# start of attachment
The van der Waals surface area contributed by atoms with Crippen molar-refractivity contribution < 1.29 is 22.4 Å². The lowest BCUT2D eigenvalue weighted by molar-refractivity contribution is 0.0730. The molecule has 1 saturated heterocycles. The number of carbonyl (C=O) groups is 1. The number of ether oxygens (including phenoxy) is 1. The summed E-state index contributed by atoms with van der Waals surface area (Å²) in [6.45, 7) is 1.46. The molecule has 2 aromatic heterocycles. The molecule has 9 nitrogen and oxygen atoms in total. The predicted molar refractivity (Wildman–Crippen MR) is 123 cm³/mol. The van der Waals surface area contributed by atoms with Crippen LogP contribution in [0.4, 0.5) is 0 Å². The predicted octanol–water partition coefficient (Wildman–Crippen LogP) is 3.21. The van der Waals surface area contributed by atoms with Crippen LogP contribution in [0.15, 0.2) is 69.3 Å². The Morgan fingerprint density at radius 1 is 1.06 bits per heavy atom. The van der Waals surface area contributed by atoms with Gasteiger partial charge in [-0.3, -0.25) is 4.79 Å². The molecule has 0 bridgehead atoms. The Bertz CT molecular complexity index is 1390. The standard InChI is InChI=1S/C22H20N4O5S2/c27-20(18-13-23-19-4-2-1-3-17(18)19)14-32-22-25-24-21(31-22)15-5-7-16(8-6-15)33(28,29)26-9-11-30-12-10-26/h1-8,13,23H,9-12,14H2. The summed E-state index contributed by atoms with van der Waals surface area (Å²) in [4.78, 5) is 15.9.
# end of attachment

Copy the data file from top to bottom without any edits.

The van der Waals surface area contributed by atoms with Crippen molar-refractivity contribution < 1.29 is 22.4 Å². The lowest BCUT2D eigenvalue weighted by molar-refractivity contribution is 0.0730. The molecule has 1 saturated heterocycles. The number of carbonyl (C=O) groups is 1. The number of ether oxygens (including phenoxy) is 1. The summed E-state index contributed by atoms with van der Waals surface area (Å²) in [6.45, 7) is 1.46. The molecule has 2 aromatic heterocycles. The molecule has 9 nitrogen and oxygen atoms in total. The predicted molar refractivity (Wildman–Crippen MR) is 123 cm³/mol. The van der Waals surface area contributed by atoms with Crippen LogP contribution in [0.4, 0.5) is 0 Å². The predicted octanol–water partition coefficient (Wildman–Crippen LogP) is 3.21. The van der Waals surface area contributed by atoms with Crippen LogP contribution in [0.15, 0.2) is 69.3 Å². The Morgan fingerprint density at radius 1 is 1.06 bits per heavy atom. The van der Waals surface area contributed by atoms with Gasteiger partial charge in [-0.3, -0.25) is 4.79 Å². The molecule has 0 bridgehead atoms. The Bertz CT molecular complexity index is 1390. The standard InChI is InChI=1S/C22H20N4O5S2/c27-20(18-13-23-19-4-2-1-3-17(18)19)14-32-22-25-24-21(31-22)15-5-7-16(8-6-15)33(28,29)26-9-11-30-12-10-26/h1-8,13,23H,9-12,14H2. The summed E-state index contributed by atoms with van der Waals surface area (Å²) in [4.78, 5) is 15.9.